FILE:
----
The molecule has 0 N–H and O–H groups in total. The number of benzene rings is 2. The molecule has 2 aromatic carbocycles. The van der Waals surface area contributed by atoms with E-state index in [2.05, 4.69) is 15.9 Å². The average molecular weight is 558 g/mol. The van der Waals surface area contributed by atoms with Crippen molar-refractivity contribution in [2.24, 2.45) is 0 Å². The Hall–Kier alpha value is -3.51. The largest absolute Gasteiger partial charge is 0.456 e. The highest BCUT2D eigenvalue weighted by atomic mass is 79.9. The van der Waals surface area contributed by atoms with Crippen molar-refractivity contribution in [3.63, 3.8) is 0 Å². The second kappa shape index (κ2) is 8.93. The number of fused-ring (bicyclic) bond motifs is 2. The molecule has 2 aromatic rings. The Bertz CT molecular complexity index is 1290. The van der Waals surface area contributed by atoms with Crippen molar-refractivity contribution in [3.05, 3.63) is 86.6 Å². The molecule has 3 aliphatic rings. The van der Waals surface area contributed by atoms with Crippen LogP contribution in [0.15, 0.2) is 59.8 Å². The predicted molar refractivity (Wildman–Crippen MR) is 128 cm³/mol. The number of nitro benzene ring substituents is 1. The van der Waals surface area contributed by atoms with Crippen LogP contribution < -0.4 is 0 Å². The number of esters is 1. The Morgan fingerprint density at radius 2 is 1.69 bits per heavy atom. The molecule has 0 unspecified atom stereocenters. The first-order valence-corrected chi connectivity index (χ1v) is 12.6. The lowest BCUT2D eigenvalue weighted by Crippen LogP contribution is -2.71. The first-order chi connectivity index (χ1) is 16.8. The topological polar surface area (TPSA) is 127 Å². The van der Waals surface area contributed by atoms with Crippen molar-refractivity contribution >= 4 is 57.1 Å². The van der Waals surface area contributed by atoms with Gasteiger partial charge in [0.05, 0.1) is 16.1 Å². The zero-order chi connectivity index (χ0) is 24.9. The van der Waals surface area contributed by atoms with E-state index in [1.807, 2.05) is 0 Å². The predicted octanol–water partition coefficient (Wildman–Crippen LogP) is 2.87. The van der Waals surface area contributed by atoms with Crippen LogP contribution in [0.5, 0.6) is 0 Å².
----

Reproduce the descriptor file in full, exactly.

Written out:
The molecule has 0 N–H and O–H groups in total. The number of benzene rings is 2. The molecule has 2 aromatic carbocycles. The van der Waals surface area contributed by atoms with E-state index in [2.05, 4.69) is 15.9 Å². The average molecular weight is 558 g/mol. The van der Waals surface area contributed by atoms with Crippen molar-refractivity contribution in [2.24, 2.45) is 0 Å². The Hall–Kier alpha value is -3.51. The largest absolute Gasteiger partial charge is 0.456 e. The highest BCUT2D eigenvalue weighted by atomic mass is 79.9. The van der Waals surface area contributed by atoms with Crippen molar-refractivity contribution in [3.63, 3.8) is 0 Å². The second kappa shape index (κ2) is 8.93. The number of fused-ring (bicyclic) bond motifs is 2. The molecule has 2 aromatic rings. The Bertz CT molecular complexity index is 1290. The van der Waals surface area contributed by atoms with Crippen molar-refractivity contribution in [3.05, 3.63) is 86.6 Å². The molecule has 3 aliphatic rings. The van der Waals surface area contributed by atoms with Crippen LogP contribution in [0.15, 0.2) is 59.8 Å². The predicted molar refractivity (Wildman–Crippen MR) is 128 cm³/mol. The number of nitro benzene ring substituents is 1. The van der Waals surface area contributed by atoms with Crippen LogP contribution < -0.4 is 0 Å². The number of esters is 1. The Morgan fingerprint density at radius 2 is 1.69 bits per heavy atom. The molecule has 0 unspecified atom stereocenters. The first-order valence-corrected chi connectivity index (χ1v) is 12.6. The lowest BCUT2D eigenvalue weighted by Crippen LogP contribution is -2.71. The first-order chi connectivity index (χ1) is 16.8. The topological polar surface area (TPSA) is 127 Å². The van der Waals surface area contributed by atoms with Crippen molar-refractivity contribution >= 4 is 57.1 Å². The van der Waals surface area contributed by atoms with Gasteiger partial charge in [0.05, 0.1) is 16.1 Å². The zero-order chi connectivity index (χ0) is 24.9. The van der Waals surface area contributed by atoms with E-state index in [1.807, 2.05) is 0 Å². The predicted octanol–water partition coefficient (Wildman–Crippen LogP) is 2.87. The van der Waals surface area contributed by atoms with Crippen LogP contribution in [0.5, 0.6) is 0 Å².